Cthulhu

From ZineWiki

(Difference between revisions)
Jump to: navigation, search
(New page: ''Cthulthu'' #1 (Summer 1942), cover artist unknown '''Cthuhlu''' was a science fiction, fantasy, and weird literature fanzine edited and published by Dougla...)
Line 4: Line 4:
''Cthulhu'' ran only one issue, published in Summer 1942.
''Cthulhu'' ran only one issue, published in Summer 1942.
-
Contributors included Eric Frank Russell, Donald Raymond Smith, Eric S. Needham, John B. Michel, Douglas R. Webster, Eric C. Hopkins, Christopher Samuel Youd (John Christopher), and a few others.
+
Contributors included Eric C. Hopkins, John B. Michel, Eric S. Needham, Eric Frank Russell, Donald Raymond Smith, Douglas R. Webster, Christopher Samuel Youd (John Christopher), and a few others.
Webster's ''Cthulhu'' holds the dual distinction of being the first fanzine from Scotland, and the first publication to have H.P. Lovecraft's Cthulhu in its title.
Webster's ''Cthulhu'' holds the dual distinction of being the first fanzine from Scotland, and the first publication to have H.P. Lovecraft's Cthulhu in its title.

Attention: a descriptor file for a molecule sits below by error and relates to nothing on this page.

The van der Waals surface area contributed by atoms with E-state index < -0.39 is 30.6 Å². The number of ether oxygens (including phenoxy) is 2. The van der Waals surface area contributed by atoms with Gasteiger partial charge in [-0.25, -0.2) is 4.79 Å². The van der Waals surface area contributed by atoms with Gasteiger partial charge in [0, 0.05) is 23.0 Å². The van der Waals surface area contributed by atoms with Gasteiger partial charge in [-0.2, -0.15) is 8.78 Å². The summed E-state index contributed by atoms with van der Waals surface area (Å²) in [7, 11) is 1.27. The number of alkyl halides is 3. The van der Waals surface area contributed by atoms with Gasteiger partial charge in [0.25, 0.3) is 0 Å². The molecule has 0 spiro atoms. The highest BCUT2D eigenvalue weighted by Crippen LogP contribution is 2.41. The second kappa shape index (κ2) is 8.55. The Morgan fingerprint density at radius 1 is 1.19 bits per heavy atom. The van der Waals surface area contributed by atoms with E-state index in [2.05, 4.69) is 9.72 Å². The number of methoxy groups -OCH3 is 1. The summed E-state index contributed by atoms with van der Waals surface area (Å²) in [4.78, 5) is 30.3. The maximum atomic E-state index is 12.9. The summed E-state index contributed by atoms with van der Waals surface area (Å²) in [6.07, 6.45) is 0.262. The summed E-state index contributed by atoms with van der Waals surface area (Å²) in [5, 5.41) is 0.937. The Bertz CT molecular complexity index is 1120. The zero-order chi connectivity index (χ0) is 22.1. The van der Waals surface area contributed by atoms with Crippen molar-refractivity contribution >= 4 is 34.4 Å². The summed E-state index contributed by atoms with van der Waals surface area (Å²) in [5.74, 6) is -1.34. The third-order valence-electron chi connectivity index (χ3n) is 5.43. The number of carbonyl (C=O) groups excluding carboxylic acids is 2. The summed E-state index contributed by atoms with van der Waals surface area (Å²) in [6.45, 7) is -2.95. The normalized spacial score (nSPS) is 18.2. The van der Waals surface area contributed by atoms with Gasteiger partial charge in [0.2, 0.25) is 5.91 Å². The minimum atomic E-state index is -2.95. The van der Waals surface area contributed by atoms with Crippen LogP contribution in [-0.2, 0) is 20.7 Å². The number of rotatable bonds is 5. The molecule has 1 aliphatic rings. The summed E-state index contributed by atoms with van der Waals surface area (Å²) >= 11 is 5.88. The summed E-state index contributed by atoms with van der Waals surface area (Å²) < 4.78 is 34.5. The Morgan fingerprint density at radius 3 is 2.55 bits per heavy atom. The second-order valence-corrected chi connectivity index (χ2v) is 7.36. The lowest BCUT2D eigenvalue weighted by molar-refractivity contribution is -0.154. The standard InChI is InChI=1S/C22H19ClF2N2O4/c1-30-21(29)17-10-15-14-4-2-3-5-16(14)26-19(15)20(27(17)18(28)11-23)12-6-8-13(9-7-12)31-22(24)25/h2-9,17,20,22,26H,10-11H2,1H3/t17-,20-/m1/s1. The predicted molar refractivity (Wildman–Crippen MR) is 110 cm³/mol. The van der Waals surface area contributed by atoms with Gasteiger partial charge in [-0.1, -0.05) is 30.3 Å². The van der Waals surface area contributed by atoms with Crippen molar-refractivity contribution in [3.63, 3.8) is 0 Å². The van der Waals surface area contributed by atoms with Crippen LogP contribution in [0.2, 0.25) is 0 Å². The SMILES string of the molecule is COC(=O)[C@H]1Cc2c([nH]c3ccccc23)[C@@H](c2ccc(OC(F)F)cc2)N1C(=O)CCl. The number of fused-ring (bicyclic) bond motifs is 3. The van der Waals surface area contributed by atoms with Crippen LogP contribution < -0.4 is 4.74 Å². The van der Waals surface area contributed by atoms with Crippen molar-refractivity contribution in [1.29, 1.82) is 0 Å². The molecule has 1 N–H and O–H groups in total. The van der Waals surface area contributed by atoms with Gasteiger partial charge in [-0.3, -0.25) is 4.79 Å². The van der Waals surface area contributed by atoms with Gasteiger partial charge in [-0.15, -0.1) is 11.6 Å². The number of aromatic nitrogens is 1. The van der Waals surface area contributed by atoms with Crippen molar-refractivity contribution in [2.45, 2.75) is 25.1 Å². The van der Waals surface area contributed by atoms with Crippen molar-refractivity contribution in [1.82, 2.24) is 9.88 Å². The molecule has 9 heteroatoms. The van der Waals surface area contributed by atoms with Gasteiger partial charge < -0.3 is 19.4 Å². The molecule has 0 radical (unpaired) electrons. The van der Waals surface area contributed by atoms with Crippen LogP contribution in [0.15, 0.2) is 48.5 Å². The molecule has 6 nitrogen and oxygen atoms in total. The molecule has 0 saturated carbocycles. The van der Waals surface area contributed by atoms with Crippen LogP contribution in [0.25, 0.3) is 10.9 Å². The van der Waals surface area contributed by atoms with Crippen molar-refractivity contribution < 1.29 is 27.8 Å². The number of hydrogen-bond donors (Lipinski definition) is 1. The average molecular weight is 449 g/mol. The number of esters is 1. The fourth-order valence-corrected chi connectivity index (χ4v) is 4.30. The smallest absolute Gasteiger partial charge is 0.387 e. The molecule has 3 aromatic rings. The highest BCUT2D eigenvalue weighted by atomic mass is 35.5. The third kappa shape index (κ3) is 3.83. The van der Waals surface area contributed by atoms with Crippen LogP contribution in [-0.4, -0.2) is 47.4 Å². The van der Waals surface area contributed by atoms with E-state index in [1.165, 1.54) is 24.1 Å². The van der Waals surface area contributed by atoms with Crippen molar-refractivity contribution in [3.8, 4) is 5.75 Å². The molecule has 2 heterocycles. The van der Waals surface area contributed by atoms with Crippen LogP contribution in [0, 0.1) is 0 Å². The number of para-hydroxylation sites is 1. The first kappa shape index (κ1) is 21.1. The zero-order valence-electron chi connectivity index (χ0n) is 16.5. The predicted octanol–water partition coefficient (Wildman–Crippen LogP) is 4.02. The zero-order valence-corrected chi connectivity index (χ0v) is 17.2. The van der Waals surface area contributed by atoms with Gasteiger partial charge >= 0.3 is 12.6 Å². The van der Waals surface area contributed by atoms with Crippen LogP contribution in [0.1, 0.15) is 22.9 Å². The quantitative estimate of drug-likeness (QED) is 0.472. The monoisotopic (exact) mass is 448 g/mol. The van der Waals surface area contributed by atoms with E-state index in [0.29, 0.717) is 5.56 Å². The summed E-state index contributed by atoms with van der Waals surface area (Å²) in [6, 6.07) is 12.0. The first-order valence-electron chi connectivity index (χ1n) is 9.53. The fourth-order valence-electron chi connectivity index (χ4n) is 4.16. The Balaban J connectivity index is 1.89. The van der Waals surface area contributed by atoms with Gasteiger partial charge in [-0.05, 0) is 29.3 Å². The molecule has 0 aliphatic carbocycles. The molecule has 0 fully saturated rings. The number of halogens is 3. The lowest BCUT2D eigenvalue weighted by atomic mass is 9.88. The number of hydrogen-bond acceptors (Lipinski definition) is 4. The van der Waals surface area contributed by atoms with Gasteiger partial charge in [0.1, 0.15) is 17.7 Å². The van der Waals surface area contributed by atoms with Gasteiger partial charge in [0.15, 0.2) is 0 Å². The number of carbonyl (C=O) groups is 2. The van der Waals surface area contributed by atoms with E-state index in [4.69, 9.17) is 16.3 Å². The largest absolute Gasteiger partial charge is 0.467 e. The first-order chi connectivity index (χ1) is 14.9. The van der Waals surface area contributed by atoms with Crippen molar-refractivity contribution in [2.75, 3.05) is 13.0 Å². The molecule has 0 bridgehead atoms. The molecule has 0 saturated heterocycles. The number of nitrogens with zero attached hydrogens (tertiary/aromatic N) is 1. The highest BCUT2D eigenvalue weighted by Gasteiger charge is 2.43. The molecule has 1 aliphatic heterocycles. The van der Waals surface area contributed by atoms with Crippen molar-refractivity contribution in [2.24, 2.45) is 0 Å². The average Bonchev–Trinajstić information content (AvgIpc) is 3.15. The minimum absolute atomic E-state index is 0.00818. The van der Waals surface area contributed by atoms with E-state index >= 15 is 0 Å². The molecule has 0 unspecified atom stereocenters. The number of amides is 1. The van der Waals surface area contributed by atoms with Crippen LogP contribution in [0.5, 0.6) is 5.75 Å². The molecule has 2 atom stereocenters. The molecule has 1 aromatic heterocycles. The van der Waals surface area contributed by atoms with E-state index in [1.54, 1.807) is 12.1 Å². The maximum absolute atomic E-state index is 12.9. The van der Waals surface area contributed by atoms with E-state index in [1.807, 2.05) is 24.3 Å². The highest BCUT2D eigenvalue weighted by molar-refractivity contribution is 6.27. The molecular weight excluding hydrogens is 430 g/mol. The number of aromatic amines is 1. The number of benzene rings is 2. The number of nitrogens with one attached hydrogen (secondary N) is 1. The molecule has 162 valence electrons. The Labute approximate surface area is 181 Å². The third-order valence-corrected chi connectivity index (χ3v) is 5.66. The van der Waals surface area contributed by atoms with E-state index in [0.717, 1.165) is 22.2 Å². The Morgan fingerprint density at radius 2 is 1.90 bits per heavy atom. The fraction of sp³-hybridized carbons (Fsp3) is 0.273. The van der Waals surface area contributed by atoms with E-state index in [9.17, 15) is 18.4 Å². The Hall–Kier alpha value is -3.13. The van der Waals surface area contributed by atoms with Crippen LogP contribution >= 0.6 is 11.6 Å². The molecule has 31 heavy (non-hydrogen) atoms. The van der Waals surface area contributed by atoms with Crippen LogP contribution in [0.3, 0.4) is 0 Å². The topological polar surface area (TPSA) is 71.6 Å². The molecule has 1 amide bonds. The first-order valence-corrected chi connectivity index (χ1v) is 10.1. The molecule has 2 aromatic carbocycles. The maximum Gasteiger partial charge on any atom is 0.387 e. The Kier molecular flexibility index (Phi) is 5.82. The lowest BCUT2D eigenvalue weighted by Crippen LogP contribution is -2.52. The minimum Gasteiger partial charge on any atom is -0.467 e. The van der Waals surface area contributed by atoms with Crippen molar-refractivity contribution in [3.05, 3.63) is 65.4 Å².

Webster published fewer than 40 copies of ''Cthuthu'' #1, one copy each for a "limited clientele" of his choosing (recipients listed in full on page one).
Webster published fewer than 40 copies of ''Cthuthu'' #1, one copy each for a "limited clientele" of his choosing (recipients listed in full on page one).

Revision as of 04:07, 17 October 2011

Image:Cthulhu
Cthulthu #1 (Summer 1942), cover artist unknown

Cthuhlu was a science fiction, fantasy, and weird literature fanzine edited and published by Douglas R. Webster in Aberdeen, Scotland.

Cthulhu ran only one issue, published in Summer 1942.

Contributors included Eric C. Hopkins, John B. Michel, Eric S. Needham, Eric Frank Russell, Donald Raymond Smith, Douglas R. Webster, Christopher Samuel Youd (John Christopher), and a few others.

Webster's Cthulhu holds the dual distinction of being the first fanzine from Scotland, and the first publication to have H.P. Lovecraft's Cthulhu in its title.

Webster published fewer than 40 copies of Cthuthu #1, one copy each for a "limited clientele" of his choosing (recipients listed in full on page one).

Personal tools